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A Strange New World
by Nia Garnakelis*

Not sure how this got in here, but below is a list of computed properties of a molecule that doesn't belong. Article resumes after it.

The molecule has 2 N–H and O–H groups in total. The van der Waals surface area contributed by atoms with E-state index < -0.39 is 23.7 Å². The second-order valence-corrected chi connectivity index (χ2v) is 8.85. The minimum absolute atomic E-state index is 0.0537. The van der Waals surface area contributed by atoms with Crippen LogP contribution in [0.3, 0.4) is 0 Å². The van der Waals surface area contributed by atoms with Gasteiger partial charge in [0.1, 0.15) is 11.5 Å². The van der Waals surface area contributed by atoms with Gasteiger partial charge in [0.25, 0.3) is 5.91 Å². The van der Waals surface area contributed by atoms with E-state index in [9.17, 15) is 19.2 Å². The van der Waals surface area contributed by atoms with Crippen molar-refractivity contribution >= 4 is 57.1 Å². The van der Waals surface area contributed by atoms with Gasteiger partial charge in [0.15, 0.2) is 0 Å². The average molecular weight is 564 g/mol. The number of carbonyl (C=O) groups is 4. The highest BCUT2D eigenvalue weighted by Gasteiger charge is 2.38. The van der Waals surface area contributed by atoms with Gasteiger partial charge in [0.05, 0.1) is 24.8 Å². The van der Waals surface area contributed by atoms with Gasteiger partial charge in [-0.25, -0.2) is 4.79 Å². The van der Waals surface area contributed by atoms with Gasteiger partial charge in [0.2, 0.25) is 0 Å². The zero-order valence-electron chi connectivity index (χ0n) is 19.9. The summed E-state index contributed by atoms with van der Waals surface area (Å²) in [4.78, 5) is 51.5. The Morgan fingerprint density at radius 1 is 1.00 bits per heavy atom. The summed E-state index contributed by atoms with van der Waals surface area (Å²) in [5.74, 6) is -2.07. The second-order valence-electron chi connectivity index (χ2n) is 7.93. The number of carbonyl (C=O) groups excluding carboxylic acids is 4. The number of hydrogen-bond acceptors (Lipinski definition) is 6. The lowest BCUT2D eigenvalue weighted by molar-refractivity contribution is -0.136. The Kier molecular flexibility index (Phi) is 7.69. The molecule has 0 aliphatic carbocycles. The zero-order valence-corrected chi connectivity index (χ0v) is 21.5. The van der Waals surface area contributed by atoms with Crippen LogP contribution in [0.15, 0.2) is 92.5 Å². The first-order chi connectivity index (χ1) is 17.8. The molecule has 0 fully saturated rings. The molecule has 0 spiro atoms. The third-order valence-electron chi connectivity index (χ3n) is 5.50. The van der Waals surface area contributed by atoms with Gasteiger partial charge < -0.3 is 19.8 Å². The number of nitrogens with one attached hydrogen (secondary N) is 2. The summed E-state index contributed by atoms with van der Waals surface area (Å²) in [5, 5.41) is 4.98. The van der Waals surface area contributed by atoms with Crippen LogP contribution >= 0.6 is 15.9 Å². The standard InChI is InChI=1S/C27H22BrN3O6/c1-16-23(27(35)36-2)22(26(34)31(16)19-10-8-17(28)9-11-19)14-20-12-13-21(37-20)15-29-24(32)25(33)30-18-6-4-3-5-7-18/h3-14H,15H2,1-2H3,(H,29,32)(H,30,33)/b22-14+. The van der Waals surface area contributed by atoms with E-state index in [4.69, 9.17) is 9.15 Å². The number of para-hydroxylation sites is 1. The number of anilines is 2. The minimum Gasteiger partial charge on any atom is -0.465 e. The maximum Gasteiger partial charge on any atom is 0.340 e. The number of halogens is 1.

It was a few minutes past eight in the morning the day of the Brussels attacks, and I was heading to work. We had just been alerted of an explosion of causes still unknown at the Brussels Zaventem Airport. On my way to the office, people seemed a bit uptight- more than usual; and even more pre-occupied with their cell phones. Still not knowing what exactly had happened, I walked into the office – our media hub. Our TVs were on, and they were covering the recent events at the airport. And there it was, two explosions, video footage of people running in all directions to shelter onto the parking areas of the airport. Shortly after, we are informed of the explosion in the metro. Watching this all unfold on television made me think back to the attacks in Paris, and I felt a tinge of fear …Would they start shooting people next? I guess this is what is feels like to be terrorized, that split second when you realize your present and your imminent future is being dictated, controlled by someone else. The instant urge to flee, the instinct of taking a quick assessment of your surroundings, that fight for survival coupled with a feeling of fear and despair. That feeling slowly dissipates as you realize you are safe in your offices – and protected.